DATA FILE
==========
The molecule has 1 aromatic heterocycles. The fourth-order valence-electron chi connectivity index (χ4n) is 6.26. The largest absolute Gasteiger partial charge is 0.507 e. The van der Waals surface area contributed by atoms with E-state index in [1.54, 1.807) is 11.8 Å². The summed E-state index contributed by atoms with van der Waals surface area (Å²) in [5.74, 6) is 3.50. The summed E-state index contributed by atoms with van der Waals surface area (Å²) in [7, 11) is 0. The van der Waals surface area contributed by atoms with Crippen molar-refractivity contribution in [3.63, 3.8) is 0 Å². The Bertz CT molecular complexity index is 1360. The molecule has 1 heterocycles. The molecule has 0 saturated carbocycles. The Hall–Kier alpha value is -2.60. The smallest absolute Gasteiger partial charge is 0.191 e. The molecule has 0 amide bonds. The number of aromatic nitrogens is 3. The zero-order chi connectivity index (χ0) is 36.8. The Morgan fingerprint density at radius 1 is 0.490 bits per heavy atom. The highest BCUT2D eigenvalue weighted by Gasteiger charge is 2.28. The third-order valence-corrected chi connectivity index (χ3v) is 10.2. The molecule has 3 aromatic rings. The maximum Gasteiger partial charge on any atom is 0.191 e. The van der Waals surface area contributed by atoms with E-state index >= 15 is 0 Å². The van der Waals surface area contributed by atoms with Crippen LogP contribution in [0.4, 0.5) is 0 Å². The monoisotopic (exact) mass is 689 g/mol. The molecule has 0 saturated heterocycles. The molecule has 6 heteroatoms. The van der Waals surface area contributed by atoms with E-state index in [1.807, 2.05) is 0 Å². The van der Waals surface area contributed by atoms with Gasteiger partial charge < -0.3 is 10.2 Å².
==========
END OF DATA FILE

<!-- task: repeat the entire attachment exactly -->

The molecule has 1 aromatic heterocycles. The fourth-order valence-electron chi connectivity index (χ4n) is 6.26. The largest absolute Gasteiger partial charge is 0.507 e. The van der Waals surface area contributed by atoms with E-state index in [1.54, 1.807) is 11.8 Å². The summed E-state index contributed by atoms with van der Waals surface area (Å²) in [5.74, 6) is 3.50. The summed E-state index contributed by atoms with van der Waals surface area (Å²) in [7, 11) is 0. The van der Waals surface area contributed by atoms with Crippen molar-refractivity contribution in [3.63, 3.8) is 0 Å². The Bertz CT molecular complexity index is 1360. The molecule has 1 heterocycles. The molecule has 0 saturated carbocycles. The Hall–Kier alpha value is -2.60. The smallest absolute Gasteiger partial charge is 0.191 e. The molecule has 0 amide bonds. The number of aromatic nitrogens is 3. The zero-order chi connectivity index (χ0) is 36.8. The Morgan fingerprint density at radius 1 is 0.490 bits per heavy atom. The highest BCUT2D eigenvalue weighted by Gasteiger charge is 2.28. The third-order valence-corrected chi connectivity index (χ3v) is 10.2. The molecule has 3 aromatic rings. The maximum Gasteiger partial charge on any atom is 0.191 e. The van der Waals surface area contributed by atoms with E-state index >= 15 is 0 Å². The van der Waals surface area contributed by atoms with Crippen LogP contribution in [0.4, 0.5) is 0 Å². The monoisotopic (exact) mass is 689 g/mol. The molecule has 0 saturated heterocycles. The molecule has 6 heteroatoms. The van der Waals surface area contributed by atoms with E-state index in [1.807, 2.05) is 0 Å². The van der Waals surface area contributed by atoms with Gasteiger partial charge < -0.3 is 10.2 Å².